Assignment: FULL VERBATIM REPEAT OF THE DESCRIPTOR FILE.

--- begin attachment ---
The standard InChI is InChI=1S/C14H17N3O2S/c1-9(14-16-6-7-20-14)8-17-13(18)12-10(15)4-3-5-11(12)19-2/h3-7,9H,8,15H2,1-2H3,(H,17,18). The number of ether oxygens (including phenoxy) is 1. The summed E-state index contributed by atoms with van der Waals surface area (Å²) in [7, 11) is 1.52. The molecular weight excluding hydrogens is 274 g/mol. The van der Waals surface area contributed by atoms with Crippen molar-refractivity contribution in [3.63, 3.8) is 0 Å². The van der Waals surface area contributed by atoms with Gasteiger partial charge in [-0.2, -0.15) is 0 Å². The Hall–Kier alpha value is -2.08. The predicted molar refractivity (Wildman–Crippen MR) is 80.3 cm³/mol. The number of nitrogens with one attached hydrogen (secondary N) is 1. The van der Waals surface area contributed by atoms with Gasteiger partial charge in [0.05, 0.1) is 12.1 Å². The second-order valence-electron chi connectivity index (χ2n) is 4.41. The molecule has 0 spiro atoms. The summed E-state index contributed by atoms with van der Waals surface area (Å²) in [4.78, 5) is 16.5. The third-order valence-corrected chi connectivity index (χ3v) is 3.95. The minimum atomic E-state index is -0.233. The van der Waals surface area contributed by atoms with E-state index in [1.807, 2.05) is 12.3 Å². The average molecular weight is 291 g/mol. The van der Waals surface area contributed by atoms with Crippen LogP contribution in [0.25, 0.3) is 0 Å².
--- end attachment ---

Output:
The standard InChI is InChI=1S/C14H17N3O2S/c1-9(14-16-6-7-20-14)8-17-13(18)12-10(15)4-3-5-11(12)19-2/h3-7,9H,8,15H2,1-2H3,(H,17,18). The number of ether oxygens (including phenoxy) is 1. The summed E-state index contributed by atoms with van der Waals surface area (Å²) in [7, 11) is 1.52. The molecular weight excluding hydrogens is 274 g/mol. The van der Waals surface area contributed by atoms with Crippen molar-refractivity contribution in [3.63, 3.8) is 0 Å². The van der Waals surface area contributed by atoms with Gasteiger partial charge in [-0.2, -0.15) is 0 Å². The Hall–Kier alpha value is -2.08. The predicted molar refractivity (Wildman–Crippen MR) is 80.3 cm³/mol. The number of nitrogens with one attached hydrogen (secondary N) is 1. The van der Waals surface area contributed by atoms with Gasteiger partial charge in [0.05, 0.1) is 12.1 Å². The second-order valence-electron chi connectivity index (χ2n) is 4.41. The molecule has 0 spiro atoms. The summed E-state index contributed by atoms with van der Waals surface area (Å²) in [4.78, 5) is 16.5. The third-order valence-corrected chi connectivity index (χ3v) is 3.95. The minimum atomic E-state index is -0.233. The van der Waals surface area contributed by atoms with E-state index in [1.807, 2.05) is 12.3 Å². The average molecular weight is 291 g/mol. The van der Waals surface area contributed by atoms with Crippen LogP contribution in [0.25, 0.3) is 0 Å².